Italian labels are moving to Asia: What does it mean for the future of fashion? | part I

Editor’s note: Welcome to the first installment of a 3-part series on Haute Mess! This week I’ll be discussing something very close to my heart: Italian fashion.

Although I am American by birth, I’m Italian by blood. And, as all my followers, readers and friends know, fashion has been a strong personal interest of mine for as long as I can remember. Lucky for me, the two often overlap; after all, Italy is home to iconic labels like Gucci, Prada, Dolce & Gabbana, Versace, Missoni and La Perla. 

The shift from Europe to Asia is something I noticed on my own, and instantly thought it spoke volumes about the [fashion] industry as a whole. I collected and organized my thoughts into this 3-part essay that focuses on Fiorucci. While Fiorucci isn’t a household name in the same capacity brands like Gucci, Prada or Dolce & Gabbana are, it has been beyond influential for decades–so much so that, in some senses I will discuss, it represents a number of fashion labels as they take on the 21st Century. 

For a complete list of sources, click here


A peek inside Amsterdam’s Fiorucci store, which contained a cafe. [source: CNN]

Perhaps no other brand in (modern) history has been more influential to fashion than Milan-born Fiorucci. Credited with designing the first pair of women’s fashion jeans, it is really quite a shock that Fiorucci is not more of a household name, compared to other high-end labels like Chanel, Louis Vuitton and Gucci.

In the 1990s, in an effort to save the failing brand, the Tacchella brothers (of Italian jeans company Carrera S.P.A.) sold Fiorucci to Japanese jeans group Edwin Co., Ltd. for 45 billion Lire (or approximately $41 million USD). This created a domino effect that saw other major Italian labels, such as sportswear giant Fila, move to Asia.

Two angels [source: Pinterest]

But the story starts in 1962 when Milan native Elio Fiorucci, the son of a shoe shop owner, created bright, primary color galoshes. His idea went on to be featured in a local fashion magazine and were a sensation.

After traveling to London in 1965, a 20-year-old Elio was inspired to bring Carnaby Street style back to Milan. Two years later, Elio opened his first shop in Milan, which sold clothes by London designers such as Ossie Clark and Zandra Rhodes. Still today, Fiorucci marries London street style with Dolce Vita luxury.

It was in 1968 that Elio began taking inspiration from the East. He sold cheap t-shirts from India and turned rice sacks into handbags.

By the mid-1970s the Fiorucci label was thriving. A huge new store on Milan’s Via Torino opened, selling not only fashion, but books, furniture and music. It had a live performance area, a vintage clothing market and a restaurant. The company set up its own manufacturing plant four years prior, and adopted its infamous “two angels” logo from Italo Lupo. (From Memorabilia: Fiorucci’s Steps)

The store was financed by an investment from Standa department stores (part of Montedison group). (From Memorabilia: Fiorucci’s Steps)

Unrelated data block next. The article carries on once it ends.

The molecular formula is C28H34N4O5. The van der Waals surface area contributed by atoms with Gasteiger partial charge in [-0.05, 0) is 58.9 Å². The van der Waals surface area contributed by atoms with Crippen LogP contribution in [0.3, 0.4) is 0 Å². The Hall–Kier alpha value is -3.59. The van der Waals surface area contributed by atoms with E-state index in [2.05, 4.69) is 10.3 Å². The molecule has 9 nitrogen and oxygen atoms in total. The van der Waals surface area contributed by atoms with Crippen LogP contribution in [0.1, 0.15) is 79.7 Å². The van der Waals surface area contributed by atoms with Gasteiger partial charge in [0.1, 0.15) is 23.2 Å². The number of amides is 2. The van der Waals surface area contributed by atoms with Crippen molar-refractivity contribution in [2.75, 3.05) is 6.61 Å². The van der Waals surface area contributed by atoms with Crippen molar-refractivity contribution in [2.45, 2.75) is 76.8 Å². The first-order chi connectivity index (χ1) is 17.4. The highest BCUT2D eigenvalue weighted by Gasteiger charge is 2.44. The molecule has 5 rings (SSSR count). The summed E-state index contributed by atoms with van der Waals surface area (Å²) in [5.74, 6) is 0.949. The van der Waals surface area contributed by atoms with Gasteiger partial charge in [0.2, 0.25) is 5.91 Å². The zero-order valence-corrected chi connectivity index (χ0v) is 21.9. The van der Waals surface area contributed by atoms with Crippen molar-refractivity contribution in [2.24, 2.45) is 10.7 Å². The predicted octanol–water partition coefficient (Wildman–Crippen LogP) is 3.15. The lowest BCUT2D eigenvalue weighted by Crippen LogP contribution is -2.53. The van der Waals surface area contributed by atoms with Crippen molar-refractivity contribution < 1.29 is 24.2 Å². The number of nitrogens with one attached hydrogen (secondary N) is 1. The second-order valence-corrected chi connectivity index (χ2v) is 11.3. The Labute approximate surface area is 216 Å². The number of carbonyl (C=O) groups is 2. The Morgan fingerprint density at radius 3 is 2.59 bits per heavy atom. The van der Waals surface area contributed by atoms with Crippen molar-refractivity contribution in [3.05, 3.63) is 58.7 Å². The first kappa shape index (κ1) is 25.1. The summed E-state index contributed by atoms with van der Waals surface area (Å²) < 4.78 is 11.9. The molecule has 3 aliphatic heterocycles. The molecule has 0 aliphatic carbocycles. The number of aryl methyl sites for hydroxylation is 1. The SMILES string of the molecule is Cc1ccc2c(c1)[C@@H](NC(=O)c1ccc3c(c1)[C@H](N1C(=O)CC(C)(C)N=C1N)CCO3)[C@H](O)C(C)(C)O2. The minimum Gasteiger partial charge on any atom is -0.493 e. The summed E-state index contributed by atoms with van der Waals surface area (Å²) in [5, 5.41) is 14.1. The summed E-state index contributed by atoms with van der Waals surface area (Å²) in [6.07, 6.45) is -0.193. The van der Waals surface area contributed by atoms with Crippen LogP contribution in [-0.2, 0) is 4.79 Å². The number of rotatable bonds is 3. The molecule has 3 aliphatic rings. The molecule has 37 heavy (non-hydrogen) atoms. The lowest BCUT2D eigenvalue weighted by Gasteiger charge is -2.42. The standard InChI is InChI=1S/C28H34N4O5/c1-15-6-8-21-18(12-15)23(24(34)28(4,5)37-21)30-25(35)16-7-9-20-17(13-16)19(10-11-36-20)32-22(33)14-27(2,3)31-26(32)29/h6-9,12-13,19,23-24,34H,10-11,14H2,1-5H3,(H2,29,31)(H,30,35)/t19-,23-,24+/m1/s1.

Monokini [source: Pinterest]

During this time, the label introduced Europe to styles from Brazil, such as the monokini and the thong. It also caused quite a controversy by printing topless women in its advertisements. (From Memorabilia: Fiorucci’s Steps)

Fiorucci opened its first overseas store in 1975 on London’s King’s Road; it launched a children’s collection called Fioruccino that same year. The label also brought Afghan coats to the mass market and popularized leopard-skin prints, which were first created by Elsa Schiaparelli two decades prior. (From Memorabilia: Fiorucci’s Steps)

The label made its way to the U.S. in 1976 when it opened a store on East 59th street, between Lexington and Park Avenues, in New York City—down the block from Bloomingdale’s. (From Memorabilia: Fiorucci’s Steps).

Customers included fashion designers Marc Jacobs and Calvin Klein, Jackie Onassis and Gloria Vanderbilt, actress Lauren Bacall, British mogul Terence Conran, Cher (Chaplin), author Douglas Coupland (Colman) and Juan Carlos I, the King of Spain (Lahr).

As the brand continued to thrive, it hired big-name employees by the 1980s. Fiorucci’s art director was designer Maripol, who created Madonna’s looks at the time. Other notable names included Madonna’s brother Christopher Ciccone, i-D magazine’s Terry Jones, Oliviero Toscani (who shot many famous Benetton ads) and famed interior designer Jim Walrod (Chaplin).

Late actress Farrah Fawcett in Fiorucci jeans [source: CNN]

Fiorucci’s hottest new products at the time included a collection made from DuPont’s Tyrek fabric and velvet slippers from China. And in 1978, Fiorucci became the first fashion house to license its name for a collection of sunglasses. New stores launched across the U.S., Europe and Asia. (From Memorabilia: Fiorucci’s Steps)

Three years later in 1981, a Disney license led to a highly successful range of Mickey Mouse pieces. That same year, Fiorucci sponsored the reunion of Simon and Garfunkel at The Concert In Central Park, which attracted more than 400,000 attendees. A then-unknown Madonna played the labels birthday party in 1983. (From Memorabilia: Fiorucci’s Steps)

A 1974 Fiorucci ad [source: The Historialist]

In 1982, however, Fiorucci launched the first-ever stretch jeans with Lycra. The success of the label’s 5-pocket “safety” jeans was recognized three years later in a licensing deal with Wrangler Jeans. And in 1989, Fiorucci went back to its British roots with a deal with Vivienne Westwood (i.e., the “queen of the London street scene”). (From Memorabilia: Fiorucci’s Steps)

Per a video interview by Il Bel Gioco, Elio Fiorucci says, “I changed denim, which was working clothing, into something [that] makes the [wearer] beautiful.”

[Source: Il Bel Gioco via YouTube]
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